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The Who - A Quick One CD (album) cover


The Who



2.95 | 160 ratings

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Prog Reviewer
3 stars As far as Who albums one, A Quick One is a really *weird* one. Particularly side one - on which five of the six songs weren't written by Townshend, and four of them don't have Roger Daltrey on lead vocals. But actually, the songs gel together quite well - the first four all of them have a slightly off-kilter, gritty, even slightly dark tone shot through with flashes of humour here and there (often thanks to John Entwhistle - Boris the Spider and Whiskey Man sit perfectly halfway between creepy and funny), until the triumphant cover of Heat Wave comes on and breaks through the booze-and-pills-induced haze with a little sunshine. (Keith Moon's Cobwebs and Strange, closing off the side, is a bit of silliness acting as a cover for some furious drum solos.)

The other side sees Daltrey finally returning to the mic and Townshend taking the lead on songwriting (aside from See My Way, which is by Daltrey and, bless him, might be a little explanation why he didn't write more). The first three songs are fairly light R&B numbers that are a bit closer to the material on My Generation - the best is probably So Sad About Us - but then you have A Quick One (While He's Away), famed as Townshend's first flirtation with the idea of rock opera.

Musically speaking we're talking mid-60s rock with psych influences, though a few notches heavier and just a little faster than many of their contemporaries could manage. Both the recording quality and songwriting have come on leaps and bounds since the previous album, and the Who's own bizarre personality at last shines through - whereas on My Generation I thought they were a bit too similar to the other British Invasion groups of their era. Comparable to little else from the same time period - aside from, perhaps, Brown Shoes Don't Make It by Frank Zappa, the song is obviously important to prog fans because, whilst no individual segment is particularly complex, the overall effect achieved by taken all of these little songlets and stringing them together into one piece is undeniably influential on later prog epics - prior to A Quick One and Brown Shoes, long tracks on rock albums tended to be one song stretched out to epic lengths rather than a whole bunch of different tunes integrated into a single composition, as tends to be the norm for prog epics.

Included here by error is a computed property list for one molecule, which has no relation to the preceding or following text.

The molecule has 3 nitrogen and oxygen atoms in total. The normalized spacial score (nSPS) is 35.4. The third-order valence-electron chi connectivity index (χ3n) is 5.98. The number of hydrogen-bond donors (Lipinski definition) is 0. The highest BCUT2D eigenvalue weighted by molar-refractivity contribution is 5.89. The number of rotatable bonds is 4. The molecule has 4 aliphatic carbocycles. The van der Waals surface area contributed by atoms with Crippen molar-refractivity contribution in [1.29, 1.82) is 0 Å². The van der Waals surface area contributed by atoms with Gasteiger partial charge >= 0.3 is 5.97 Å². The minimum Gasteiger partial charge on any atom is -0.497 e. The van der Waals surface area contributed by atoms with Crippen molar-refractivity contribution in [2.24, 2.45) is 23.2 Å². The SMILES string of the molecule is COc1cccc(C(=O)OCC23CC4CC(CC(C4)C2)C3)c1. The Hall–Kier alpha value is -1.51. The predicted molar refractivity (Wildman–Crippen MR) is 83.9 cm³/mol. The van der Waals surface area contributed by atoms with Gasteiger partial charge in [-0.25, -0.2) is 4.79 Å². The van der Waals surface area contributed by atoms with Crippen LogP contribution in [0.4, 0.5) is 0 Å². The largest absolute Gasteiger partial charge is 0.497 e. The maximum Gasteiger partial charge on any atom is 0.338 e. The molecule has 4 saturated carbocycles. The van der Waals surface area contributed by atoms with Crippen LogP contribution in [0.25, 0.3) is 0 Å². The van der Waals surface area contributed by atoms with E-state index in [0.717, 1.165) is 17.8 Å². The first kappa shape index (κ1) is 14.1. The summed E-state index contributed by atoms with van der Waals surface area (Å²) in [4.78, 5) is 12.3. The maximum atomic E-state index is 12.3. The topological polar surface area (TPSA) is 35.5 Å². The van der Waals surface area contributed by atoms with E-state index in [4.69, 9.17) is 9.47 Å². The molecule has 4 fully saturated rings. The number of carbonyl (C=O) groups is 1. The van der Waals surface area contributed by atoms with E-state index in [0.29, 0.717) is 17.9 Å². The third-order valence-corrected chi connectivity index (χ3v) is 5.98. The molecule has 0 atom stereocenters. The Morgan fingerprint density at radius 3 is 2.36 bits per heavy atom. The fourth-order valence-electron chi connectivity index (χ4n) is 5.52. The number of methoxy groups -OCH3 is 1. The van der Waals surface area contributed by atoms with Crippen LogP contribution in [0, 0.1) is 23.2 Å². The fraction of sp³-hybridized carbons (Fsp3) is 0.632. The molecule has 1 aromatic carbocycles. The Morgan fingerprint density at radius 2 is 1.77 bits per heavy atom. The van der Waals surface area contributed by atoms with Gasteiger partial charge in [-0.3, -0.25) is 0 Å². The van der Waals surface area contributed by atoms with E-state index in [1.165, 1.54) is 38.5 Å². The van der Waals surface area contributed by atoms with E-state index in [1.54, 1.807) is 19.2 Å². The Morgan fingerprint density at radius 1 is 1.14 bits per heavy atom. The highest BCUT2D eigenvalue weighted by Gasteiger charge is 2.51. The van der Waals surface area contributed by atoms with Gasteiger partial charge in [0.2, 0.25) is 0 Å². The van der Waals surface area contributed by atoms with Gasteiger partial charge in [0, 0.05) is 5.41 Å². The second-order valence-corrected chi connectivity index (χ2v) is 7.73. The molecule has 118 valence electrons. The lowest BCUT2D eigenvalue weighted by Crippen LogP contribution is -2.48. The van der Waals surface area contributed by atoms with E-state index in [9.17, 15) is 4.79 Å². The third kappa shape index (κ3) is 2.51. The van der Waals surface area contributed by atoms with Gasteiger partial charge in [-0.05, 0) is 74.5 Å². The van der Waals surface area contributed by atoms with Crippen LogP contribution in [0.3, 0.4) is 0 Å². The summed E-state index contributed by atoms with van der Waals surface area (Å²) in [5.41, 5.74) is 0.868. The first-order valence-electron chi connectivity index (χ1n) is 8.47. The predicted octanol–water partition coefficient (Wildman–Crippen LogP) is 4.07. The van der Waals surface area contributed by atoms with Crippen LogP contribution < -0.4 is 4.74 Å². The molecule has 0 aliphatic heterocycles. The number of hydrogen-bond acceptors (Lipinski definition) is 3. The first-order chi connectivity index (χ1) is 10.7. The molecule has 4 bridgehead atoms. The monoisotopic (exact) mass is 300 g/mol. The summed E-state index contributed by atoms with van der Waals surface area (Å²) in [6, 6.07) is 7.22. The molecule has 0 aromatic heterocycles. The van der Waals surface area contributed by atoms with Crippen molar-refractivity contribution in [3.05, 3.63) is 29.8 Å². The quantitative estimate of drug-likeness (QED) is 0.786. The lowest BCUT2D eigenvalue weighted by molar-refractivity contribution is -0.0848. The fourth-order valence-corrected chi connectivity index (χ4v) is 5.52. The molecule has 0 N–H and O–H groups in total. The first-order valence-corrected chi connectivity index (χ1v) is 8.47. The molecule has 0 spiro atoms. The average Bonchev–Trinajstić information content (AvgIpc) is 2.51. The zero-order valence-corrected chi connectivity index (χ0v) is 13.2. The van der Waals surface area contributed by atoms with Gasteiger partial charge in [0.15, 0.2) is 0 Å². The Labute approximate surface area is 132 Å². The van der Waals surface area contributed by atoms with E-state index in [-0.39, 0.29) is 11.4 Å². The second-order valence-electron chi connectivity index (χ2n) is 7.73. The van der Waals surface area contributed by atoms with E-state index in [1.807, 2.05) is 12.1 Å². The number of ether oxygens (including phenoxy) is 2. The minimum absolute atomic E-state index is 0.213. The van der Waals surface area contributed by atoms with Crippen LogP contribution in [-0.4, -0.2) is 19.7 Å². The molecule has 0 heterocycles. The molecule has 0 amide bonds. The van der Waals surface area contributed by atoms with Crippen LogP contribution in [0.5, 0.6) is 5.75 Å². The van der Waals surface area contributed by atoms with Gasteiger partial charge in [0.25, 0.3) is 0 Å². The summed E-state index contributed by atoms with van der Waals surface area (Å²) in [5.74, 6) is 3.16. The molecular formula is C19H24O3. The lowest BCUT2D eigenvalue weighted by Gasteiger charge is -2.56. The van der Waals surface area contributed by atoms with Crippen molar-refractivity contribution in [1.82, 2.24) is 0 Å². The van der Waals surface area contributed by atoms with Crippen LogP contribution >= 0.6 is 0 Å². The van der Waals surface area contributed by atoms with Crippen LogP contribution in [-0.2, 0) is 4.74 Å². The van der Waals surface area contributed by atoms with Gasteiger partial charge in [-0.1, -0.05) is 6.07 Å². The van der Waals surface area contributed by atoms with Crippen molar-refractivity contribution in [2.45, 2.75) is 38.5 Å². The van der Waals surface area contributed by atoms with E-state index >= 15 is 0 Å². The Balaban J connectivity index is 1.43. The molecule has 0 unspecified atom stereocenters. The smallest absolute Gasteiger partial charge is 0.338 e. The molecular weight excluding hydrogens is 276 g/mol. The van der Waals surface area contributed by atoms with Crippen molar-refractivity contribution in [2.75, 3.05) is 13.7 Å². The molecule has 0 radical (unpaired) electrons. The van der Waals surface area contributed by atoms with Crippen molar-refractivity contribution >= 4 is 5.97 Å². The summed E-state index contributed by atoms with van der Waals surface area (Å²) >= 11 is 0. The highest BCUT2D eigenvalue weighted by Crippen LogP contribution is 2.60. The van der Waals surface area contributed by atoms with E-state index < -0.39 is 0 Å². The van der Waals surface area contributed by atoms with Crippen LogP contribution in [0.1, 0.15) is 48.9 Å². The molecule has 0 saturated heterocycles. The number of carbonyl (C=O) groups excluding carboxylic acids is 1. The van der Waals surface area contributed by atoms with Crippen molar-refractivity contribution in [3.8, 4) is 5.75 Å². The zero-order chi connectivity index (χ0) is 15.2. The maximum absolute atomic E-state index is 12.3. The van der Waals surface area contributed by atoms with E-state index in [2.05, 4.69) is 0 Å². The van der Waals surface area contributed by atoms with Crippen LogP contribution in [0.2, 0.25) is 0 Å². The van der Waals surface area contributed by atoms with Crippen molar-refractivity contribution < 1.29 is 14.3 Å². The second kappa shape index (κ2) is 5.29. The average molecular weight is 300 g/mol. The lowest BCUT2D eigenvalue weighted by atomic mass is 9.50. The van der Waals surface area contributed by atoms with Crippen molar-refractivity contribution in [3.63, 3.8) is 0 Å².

I can't in all honesty give this one a high rating, however, because whilst there's some great moments here and there there's also some clunkers - even a few parts of A Quick One aren't to my liking (usually the ones which borrow the heaviest from actual opera) - and to give full marks to an album with See My Way on it would be a travesty. Though A Quick One is undeniably important to the Who's continued development, at the same time it's a bit of a weird, directless beast judged on its own merits, with all the band members pulling in different directions and none of them quite reaching the full mastery of their particular compositional styles they would attain on subsequent releases.

Warthur | 3/5 |


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